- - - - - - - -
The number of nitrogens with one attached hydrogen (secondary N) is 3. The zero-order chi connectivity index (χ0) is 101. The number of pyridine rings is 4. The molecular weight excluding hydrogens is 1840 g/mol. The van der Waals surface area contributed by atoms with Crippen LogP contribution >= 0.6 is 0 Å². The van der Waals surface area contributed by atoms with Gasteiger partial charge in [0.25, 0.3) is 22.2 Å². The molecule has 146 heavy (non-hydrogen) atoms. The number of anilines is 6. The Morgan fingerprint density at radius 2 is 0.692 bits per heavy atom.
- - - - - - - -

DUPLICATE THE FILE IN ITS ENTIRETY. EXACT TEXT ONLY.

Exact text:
The number of nitrogens with one attached hydrogen (secondary N) is 3. The zero-order chi connectivity index (χ0) is 101. The number of pyridine rings is 4. The molecular weight excluding hydrogens is 1840 g/mol. The van der Waals surface area contributed by atoms with Crippen LogP contribution >= 0.6 is 0 Å². The van der Waals surface area contributed by atoms with Gasteiger partial charge in [0.25, 0.3) is 22.2 Å². The molecule has 146 heavy (non-hydrogen) atoms. The number of anilines is 6. The Morgan fingerprint density at radius 2 is 0.692 bits per heavy atom.